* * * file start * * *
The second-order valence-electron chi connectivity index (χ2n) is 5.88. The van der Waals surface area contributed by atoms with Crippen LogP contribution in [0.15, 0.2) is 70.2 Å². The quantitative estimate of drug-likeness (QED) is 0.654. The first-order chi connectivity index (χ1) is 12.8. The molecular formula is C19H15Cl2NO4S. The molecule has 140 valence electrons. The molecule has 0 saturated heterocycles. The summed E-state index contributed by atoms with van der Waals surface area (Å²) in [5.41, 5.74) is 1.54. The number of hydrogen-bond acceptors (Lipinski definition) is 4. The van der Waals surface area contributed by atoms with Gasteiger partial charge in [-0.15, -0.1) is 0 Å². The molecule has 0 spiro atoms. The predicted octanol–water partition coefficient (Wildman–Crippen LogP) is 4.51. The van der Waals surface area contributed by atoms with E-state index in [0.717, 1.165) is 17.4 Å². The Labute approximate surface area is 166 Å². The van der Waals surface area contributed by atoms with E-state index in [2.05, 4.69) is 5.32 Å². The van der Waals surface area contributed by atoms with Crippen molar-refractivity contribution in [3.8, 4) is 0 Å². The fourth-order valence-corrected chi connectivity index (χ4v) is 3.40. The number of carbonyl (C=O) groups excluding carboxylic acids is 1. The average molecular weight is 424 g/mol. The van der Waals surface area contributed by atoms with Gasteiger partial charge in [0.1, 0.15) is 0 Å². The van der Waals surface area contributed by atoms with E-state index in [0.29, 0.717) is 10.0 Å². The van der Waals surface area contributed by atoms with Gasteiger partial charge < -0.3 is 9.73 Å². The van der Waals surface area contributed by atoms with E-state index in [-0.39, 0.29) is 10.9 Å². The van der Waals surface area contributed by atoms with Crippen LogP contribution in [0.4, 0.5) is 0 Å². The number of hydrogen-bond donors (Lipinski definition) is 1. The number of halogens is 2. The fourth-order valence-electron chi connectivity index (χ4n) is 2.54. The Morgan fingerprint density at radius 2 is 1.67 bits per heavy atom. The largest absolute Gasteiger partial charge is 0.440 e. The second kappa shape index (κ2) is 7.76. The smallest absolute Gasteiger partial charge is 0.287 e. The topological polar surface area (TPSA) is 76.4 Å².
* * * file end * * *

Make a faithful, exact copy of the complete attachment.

The second-order valence-electron chi connectivity index (χ2n) is 5.88. The van der Waals surface area contributed by atoms with Crippen LogP contribution in [0.15, 0.2) is 70.2 Å². The quantitative estimate of drug-likeness (QED) is 0.654. The first-order chi connectivity index (χ1) is 12.8. The molecular formula is C19H15Cl2NO4S. The molecule has 140 valence electrons. The molecule has 0 saturated heterocycles. The summed E-state index contributed by atoms with van der Waals surface area (Å²) in [5.41, 5.74) is 1.54. The number of hydrogen-bond acceptors (Lipinski definition) is 4. The van der Waals surface area contributed by atoms with Gasteiger partial charge in [-0.15, -0.1) is 0 Å². The molecule has 0 spiro atoms. The predicted octanol–water partition coefficient (Wildman–Crippen LogP) is 4.51. The van der Waals surface area contributed by atoms with E-state index in [0.717, 1.165) is 17.4 Å². The Labute approximate surface area is 166 Å². The van der Waals surface area contributed by atoms with E-state index in [2.05, 4.69) is 5.32 Å². The van der Waals surface area contributed by atoms with Crippen molar-refractivity contribution in [3.8, 4) is 0 Å². The fourth-order valence-corrected chi connectivity index (χ4v) is 3.40. The number of carbonyl (C=O) groups excluding carboxylic acids is 1. The average molecular weight is 424 g/mol. The van der Waals surface area contributed by atoms with Gasteiger partial charge in [0.1, 0.15) is 0 Å². The van der Waals surface area contributed by atoms with E-state index in [0.29, 0.717) is 10.0 Å². The van der Waals surface area contributed by atoms with Gasteiger partial charge < -0.3 is 9.73 Å². The van der Waals surface area contributed by atoms with E-state index in [-0.39, 0.29) is 10.9 Å². The van der Waals surface area contributed by atoms with Crippen LogP contribution in [0.4, 0.5) is 0 Å². The number of hydrogen-bond donors (Lipinski definition) is 1. The number of halogens is 2. The fourth-order valence-electron chi connectivity index (χ4n) is 2.54. The Morgan fingerprint density at radius 2 is 1.67 bits per heavy atom. The largest absolute Gasteiger partial charge is 0.440 e. The second kappa shape index (κ2) is 7.76. The smallest absolute Gasteiger partial charge is 0.287 e. The topological polar surface area (TPSA) is 76.4 Å².